Really great soundbite from Design Anthropologist, Dori Tunrstall taken from the book Brand Thinking. The book is a sort of compilation of interviews with leading thinkers across a wide variety of fields about their thoughts on branding and design. Dori’s comments on the ritualization of buying were of most interest to me:
We almost always used “things” as a way to identify ourselves and to identify others. Let’s start with the human body. In traditional cultures, the art of tattooing was about social coding. A certain number of tattoos meant you’ve been married. Another number of tattoos meant that you’ve had children. This many tattoos meant that you’ve killed a lion.
Nowadays, we have a tremendous emphasis on dress and makeup and in our rituals of buying. I use the word “rituals” very specifically. But our rituals of consumption are no longer as satisfactory to us … because they are empty of human relationships.
There was recently a wonderful study done on garage sales. When people go to a garage sale to buy something, they actually feel very satisfied about the interaction. Most of the time, it’s because the object they buy comes with a story—a very real, personal story about where the object fit into someone’s life.
Whether it’s real or not, you connect with that person through the object. So when you take the object, your purchase of it is more satisfactory. Whereas right now, when you go now to a store, there seems to be a lot of emphasis on branding that tells authentic stories in order to … sell more stuff.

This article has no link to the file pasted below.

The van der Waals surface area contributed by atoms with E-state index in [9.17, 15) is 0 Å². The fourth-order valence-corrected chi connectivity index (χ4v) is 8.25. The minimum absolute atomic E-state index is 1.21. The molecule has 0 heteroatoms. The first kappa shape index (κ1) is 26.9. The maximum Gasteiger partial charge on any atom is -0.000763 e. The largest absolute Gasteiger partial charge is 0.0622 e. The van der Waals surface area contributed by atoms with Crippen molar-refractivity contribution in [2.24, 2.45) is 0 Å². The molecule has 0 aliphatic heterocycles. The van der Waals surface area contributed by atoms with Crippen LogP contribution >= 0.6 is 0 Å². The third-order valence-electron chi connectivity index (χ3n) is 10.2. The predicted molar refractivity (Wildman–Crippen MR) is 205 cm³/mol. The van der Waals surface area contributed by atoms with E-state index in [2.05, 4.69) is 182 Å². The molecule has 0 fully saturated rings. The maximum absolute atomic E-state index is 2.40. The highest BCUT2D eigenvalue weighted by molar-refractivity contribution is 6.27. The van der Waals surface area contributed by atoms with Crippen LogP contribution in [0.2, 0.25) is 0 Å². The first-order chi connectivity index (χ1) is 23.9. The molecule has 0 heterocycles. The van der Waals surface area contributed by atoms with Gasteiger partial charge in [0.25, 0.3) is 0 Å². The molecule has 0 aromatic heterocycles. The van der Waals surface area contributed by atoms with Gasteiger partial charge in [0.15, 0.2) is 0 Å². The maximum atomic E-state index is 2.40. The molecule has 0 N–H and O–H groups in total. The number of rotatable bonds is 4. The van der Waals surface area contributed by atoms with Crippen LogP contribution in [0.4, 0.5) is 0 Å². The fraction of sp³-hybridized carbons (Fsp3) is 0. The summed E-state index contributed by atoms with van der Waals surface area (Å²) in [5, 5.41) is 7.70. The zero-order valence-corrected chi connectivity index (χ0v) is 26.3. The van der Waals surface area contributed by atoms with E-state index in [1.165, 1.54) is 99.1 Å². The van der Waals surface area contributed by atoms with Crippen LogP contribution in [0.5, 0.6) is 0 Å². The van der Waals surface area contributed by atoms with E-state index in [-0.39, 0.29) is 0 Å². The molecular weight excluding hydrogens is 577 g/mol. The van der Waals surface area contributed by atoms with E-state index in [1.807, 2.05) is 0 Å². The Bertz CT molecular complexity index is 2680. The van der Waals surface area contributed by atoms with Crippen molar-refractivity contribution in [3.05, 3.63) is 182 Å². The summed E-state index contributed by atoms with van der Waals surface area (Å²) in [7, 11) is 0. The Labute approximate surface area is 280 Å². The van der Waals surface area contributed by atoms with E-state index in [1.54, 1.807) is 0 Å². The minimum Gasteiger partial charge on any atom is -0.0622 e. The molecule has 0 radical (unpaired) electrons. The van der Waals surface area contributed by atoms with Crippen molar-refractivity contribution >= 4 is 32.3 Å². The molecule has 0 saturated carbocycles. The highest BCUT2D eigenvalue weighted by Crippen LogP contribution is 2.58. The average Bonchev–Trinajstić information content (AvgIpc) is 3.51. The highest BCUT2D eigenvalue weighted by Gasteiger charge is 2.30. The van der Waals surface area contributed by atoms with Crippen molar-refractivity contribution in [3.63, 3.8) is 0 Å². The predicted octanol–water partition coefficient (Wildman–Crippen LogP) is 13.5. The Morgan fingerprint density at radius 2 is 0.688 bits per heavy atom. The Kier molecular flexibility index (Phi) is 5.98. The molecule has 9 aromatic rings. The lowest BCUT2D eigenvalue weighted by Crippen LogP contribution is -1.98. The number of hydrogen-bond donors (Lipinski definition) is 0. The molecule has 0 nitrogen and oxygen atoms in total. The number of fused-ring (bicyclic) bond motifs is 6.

Dori’s last part about the derivation of meaning through purchases is supported by Rob Walker’s Significant Objects experiment performed a few years back. In it, he purchased a number of thrift store trinkets for an average of $1.25 each.
Those objects were then listed on eBay, but in place of the item description he included a short fictional story about the object written by one of numerous professional writers. Some of the stories described the objects role in a crime or historical event, others about their role in rituals or as good luck charms, etc.
In the end, the objects sold for a total of over $8,000, signifying the importance of story and, by extension, meaning, in the purchase experience.